Mark of the Ninja
Extremely enjoyable gameplay mechanics, which reward stealth, create an engrossing experience as a ninja. Upgrades keep the gameplay feeling fresh
Some of the best abilities aren't acquired until very late in the game
Gameplay ( 9.5 )Graphics ( 8.5 )
- Total score
Mark of the Ninja is a side-scrolling stealth action game developed by Klei Entertainment about the story of a ninja who risks everything to protect his clan. It opens up with the nameless ninja waking up to the sound of gunfire and a bell ringing in his clan’s dojo because it’s under attack by a heavily armed force using modern technology to take the other ninjas out. He’s not alone as a female ninja, Ora, is by his side and helping him get out of danger in order to figure out what’s going on and acquire his equipment to take on the intruders. After the two make their way towards the center of it all they see their sensei, Azai, being attacked for allegedly stealing from the intruders. When the remaining attackers are defeated Azai issues a dire warning to the remaining ninjas; their enemies have found them after centuries of searching. And so it’s necessary to attack the base of the intruders and take them out in order to be fully safe from these enemies. And the nameless ninja is already infused with extra strength from an irezumi tattoo and is now called upon to lead this assault, and to do so he’ll need to be marked with more of this ink to receive even more power. But there’s a high price as this ink eventually drives one mad and so to prevent a ninja from becoming like one who went mad and became an extremely powerful tyrant in the past, it’s required that a ninja who receives an extensive amount of this ink to commit seppuku after completing his mission and end his life. Can the nameless ninja defeat those who threaten the dojo before the inevitable madness caused by the ink takes hold or was his fate sealed the moment the ink touched his skin?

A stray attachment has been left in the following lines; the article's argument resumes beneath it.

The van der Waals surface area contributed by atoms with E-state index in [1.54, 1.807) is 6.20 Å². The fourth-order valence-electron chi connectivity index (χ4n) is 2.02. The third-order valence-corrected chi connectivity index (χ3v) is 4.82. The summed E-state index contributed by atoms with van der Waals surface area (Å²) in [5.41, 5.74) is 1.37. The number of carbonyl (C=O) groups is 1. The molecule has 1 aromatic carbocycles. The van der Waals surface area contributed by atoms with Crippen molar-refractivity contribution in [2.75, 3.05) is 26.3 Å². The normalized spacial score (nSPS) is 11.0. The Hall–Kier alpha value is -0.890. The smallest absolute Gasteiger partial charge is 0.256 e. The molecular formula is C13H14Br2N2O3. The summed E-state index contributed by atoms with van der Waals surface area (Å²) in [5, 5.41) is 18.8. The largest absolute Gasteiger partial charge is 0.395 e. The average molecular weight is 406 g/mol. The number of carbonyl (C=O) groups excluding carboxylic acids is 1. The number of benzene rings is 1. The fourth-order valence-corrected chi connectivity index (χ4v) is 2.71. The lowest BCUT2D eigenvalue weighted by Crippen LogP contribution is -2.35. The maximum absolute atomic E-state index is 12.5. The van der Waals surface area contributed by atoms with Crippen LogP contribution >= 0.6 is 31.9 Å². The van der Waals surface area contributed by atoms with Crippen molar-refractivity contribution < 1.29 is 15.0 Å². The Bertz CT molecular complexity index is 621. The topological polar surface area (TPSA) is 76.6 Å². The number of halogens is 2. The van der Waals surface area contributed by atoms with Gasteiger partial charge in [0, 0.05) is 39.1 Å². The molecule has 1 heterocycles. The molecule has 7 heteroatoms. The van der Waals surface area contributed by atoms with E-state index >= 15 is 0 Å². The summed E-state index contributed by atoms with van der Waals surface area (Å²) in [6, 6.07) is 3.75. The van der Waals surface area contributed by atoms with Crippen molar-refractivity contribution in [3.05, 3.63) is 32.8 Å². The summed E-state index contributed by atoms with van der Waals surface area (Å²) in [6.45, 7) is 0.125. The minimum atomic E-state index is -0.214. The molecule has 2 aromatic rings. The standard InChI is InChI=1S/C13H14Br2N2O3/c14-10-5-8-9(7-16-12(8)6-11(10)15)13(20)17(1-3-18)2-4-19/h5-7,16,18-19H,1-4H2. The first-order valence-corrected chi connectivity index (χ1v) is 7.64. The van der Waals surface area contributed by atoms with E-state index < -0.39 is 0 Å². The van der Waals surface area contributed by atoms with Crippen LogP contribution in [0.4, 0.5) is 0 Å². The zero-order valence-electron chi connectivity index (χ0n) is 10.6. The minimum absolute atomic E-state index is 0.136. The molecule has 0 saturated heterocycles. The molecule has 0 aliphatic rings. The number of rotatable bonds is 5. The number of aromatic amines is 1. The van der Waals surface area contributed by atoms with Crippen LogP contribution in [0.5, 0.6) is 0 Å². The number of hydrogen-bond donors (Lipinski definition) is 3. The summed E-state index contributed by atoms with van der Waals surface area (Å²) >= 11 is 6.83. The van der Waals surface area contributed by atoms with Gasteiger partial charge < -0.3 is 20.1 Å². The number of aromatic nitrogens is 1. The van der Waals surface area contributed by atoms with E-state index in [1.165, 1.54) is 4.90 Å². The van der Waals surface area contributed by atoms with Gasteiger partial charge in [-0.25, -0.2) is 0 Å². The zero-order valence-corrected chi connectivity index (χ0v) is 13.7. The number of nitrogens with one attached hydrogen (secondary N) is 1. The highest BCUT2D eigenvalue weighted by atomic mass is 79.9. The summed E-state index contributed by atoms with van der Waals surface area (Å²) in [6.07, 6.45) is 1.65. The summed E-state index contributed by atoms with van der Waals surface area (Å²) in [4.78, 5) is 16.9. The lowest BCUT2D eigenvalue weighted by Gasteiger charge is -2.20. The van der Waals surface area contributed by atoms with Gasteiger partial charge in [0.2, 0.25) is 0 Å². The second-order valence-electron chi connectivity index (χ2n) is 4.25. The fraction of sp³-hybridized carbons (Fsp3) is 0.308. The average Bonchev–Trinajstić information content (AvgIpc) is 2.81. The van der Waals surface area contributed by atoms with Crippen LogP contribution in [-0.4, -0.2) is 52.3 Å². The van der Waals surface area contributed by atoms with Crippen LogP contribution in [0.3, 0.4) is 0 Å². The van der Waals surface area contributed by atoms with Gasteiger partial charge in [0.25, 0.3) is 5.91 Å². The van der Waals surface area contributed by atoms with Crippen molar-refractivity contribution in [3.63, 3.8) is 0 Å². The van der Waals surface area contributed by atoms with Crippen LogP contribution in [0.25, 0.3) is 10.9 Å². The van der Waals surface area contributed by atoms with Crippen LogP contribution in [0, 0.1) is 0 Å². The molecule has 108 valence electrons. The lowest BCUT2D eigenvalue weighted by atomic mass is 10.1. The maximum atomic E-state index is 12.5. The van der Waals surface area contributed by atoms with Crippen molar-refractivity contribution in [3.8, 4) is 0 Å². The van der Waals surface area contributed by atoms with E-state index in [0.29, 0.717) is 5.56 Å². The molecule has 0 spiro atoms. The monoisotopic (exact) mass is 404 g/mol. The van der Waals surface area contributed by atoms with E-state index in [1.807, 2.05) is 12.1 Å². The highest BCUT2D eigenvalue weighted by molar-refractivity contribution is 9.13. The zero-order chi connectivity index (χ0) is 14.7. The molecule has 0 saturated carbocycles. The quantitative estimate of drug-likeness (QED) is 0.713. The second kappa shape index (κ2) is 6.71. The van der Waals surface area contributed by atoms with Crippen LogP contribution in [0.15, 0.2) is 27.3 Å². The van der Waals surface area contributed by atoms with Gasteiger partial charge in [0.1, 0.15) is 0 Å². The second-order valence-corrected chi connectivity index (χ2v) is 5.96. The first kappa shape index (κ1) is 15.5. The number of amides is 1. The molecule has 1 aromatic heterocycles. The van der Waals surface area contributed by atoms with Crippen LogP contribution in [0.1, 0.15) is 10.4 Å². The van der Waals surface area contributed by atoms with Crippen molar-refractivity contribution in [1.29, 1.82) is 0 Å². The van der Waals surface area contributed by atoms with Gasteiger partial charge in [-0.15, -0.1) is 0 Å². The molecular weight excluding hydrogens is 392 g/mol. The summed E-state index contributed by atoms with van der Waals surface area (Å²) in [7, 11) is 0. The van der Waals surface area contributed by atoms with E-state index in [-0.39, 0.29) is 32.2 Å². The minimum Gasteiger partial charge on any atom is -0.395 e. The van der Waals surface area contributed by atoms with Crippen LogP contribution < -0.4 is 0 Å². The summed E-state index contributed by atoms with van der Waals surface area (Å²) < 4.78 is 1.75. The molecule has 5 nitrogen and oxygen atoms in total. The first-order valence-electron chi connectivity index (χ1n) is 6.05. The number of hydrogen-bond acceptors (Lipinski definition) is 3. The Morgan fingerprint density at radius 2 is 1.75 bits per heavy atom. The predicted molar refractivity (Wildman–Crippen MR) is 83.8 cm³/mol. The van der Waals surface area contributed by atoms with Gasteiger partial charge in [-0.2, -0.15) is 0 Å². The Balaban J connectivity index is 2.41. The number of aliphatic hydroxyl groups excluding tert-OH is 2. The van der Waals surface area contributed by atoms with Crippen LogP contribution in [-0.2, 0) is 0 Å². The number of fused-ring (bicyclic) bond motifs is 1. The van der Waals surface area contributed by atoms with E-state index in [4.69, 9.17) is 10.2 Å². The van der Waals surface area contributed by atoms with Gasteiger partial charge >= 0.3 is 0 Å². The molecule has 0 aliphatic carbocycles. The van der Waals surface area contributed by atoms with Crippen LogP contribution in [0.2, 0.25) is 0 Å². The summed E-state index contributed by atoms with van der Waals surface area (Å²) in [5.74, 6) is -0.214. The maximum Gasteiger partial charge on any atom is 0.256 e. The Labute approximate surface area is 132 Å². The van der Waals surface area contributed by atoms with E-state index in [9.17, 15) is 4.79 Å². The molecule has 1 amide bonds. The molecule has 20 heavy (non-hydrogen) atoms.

Now I’ve always had an affinity for ninjas for as long as I can remember and so it was a no-brainer for me to give this a try. And the graphics are elegant yet simple, perfectly in line with the noir visual style as the shadows are not only your allies but essential to your survival. Mark of the Ninja makes it very clear from the beginning that you might be a ninja but your enemies still have guns, and powerful ones at that. So the first gameplay mechanics you’re shown are how to use your environment to your advantage and move around especially considering you don’t have all your weapons. Obviously you’re visible in light but you can use hiding spots in the area to conceal yourself and not just the shadows. Your movements are what you would expect from a ninja as you have to be mindful of the sounds you make in the area so you don’t alert any enemies, and so you can climb on walls, ceilings and use your grappling hook to move quickly from one location to another. All of your movements by default cause no sound unless you run and you’re shown clearly the area in which that sound can be heard. This can be used to your advantage as you can distract enemies with sound with various objects in the environment or in your arsenal. The controls are simple and smooth so you won’t have any issues with making moves and worrying about response times or glitches and it’s very easy to get the hang of them.